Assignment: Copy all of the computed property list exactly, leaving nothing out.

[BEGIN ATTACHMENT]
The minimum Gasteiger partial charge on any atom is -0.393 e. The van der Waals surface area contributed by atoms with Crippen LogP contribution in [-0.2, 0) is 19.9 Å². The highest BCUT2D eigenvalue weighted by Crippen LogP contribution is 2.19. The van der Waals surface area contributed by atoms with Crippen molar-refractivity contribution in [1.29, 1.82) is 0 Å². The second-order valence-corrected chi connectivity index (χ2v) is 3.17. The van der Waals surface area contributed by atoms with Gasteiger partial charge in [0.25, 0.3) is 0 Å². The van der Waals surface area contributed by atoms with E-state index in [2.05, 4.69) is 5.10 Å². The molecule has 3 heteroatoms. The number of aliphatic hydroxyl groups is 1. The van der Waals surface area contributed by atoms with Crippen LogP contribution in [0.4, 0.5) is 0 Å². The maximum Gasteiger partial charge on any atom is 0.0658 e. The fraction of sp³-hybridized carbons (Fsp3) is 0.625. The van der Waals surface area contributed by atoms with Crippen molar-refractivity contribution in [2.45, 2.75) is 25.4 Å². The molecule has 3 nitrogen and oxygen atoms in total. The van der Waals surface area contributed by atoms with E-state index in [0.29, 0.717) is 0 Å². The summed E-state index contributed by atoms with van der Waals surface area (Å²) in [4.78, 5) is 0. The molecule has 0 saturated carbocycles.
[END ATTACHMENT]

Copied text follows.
The minimum Gasteiger partial charge on any atom is -0.393 e. The van der Waals surface area contributed by atoms with Crippen LogP contribution in [-0.2, 0) is 19.9 Å². The highest BCUT2D eigenvalue weighted by Crippen LogP contribution is 2.19. The van der Waals surface area contributed by atoms with Crippen molar-refractivity contribution in [1.29, 1.82) is 0 Å². The second-order valence-corrected chi connectivity index (χ2v) is 3.17. The van der Waals surface area contributed by atoms with Gasteiger partial charge in [0.25, 0.3) is 0 Å². The van der Waals surface area contributed by atoms with E-state index in [2.05, 4.69) is 5.10 Å². The molecule has 3 heteroatoms. The number of aliphatic hydroxyl groups is 1. The van der Waals surface area contributed by atoms with Crippen LogP contribution in [0.4, 0.5) is 0 Å². The maximum Gasteiger partial charge on any atom is 0.0658 e. The fraction of sp³-hybridized carbons (Fsp3) is 0.625. The van der Waals surface area contributed by atoms with Crippen molar-refractivity contribution in [2.45, 2.75) is 25.4 Å². The molecule has 3 nitrogen and oxygen atoms in total. The van der Waals surface area contributed by atoms with E-state index in [0.29, 0.717) is 0 Å². The summed E-state index contributed by atoms with van der Waals surface area (Å²) in [4.78, 5) is 0. The molecule has 0 saturated carbocycles.